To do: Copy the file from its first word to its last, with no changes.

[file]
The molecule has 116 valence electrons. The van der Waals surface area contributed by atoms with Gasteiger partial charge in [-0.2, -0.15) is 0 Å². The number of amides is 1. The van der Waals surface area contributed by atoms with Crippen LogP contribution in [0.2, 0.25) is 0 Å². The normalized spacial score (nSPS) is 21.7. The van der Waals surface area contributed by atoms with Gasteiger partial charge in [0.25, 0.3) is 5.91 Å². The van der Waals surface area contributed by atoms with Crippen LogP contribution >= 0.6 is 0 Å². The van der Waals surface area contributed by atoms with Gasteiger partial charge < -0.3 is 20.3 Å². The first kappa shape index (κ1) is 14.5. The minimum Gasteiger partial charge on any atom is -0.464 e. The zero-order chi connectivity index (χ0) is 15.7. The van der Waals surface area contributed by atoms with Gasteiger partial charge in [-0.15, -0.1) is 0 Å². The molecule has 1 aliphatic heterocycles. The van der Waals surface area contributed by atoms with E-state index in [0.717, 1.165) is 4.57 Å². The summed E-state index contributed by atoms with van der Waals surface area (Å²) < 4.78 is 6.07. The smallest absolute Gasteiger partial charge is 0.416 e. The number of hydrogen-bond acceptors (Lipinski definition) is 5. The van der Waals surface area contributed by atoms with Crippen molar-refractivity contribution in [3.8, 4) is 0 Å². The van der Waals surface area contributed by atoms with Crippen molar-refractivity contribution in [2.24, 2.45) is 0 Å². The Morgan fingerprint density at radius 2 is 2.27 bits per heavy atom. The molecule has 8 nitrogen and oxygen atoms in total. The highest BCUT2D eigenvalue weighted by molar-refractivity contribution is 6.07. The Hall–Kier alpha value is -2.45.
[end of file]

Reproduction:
The molecule has 116 valence electrons. The van der Waals surface area contributed by atoms with Gasteiger partial charge in [-0.2, -0.15) is 0 Å². The number of amides is 1. The van der Waals surface area contributed by atoms with Crippen LogP contribution in [0.2, 0.25) is 0 Å². The normalized spacial score (nSPS) is 21.7. The van der Waals surface area contributed by atoms with Gasteiger partial charge in [0.25, 0.3) is 5.91 Å². The van der Waals surface area contributed by atoms with Crippen LogP contribution >= 0.6 is 0 Å². The van der Waals surface area contributed by atoms with Gasteiger partial charge < -0.3 is 20.3 Å². The first kappa shape index (κ1) is 14.5. The minimum Gasteiger partial charge on any atom is -0.464 e. The zero-order chi connectivity index (χ0) is 15.7. The van der Waals surface area contributed by atoms with Gasteiger partial charge in [-0.15, -0.1) is 0 Å². The molecule has 1 aliphatic heterocycles. The van der Waals surface area contributed by atoms with E-state index in [0.717, 1.165) is 4.57 Å². The summed E-state index contributed by atoms with van der Waals surface area (Å²) < 4.78 is 6.07. The smallest absolute Gasteiger partial charge is 0.416 e. The number of hydrogen-bond acceptors (Lipinski definition) is 5. The van der Waals surface area contributed by atoms with Crippen molar-refractivity contribution in [3.8, 4) is 0 Å². The van der Waals surface area contributed by atoms with Crippen molar-refractivity contribution in [2.24, 2.45) is 0 Å². The Morgan fingerprint density at radius 2 is 2.27 bits per heavy atom. The molecule has 8 nitrogen and oxygen atoms in total. The highest BCUT2D eigenvalue weighted by molar-refractivity contribution is 6.07. The Hall–Kier alpha value is -2.45.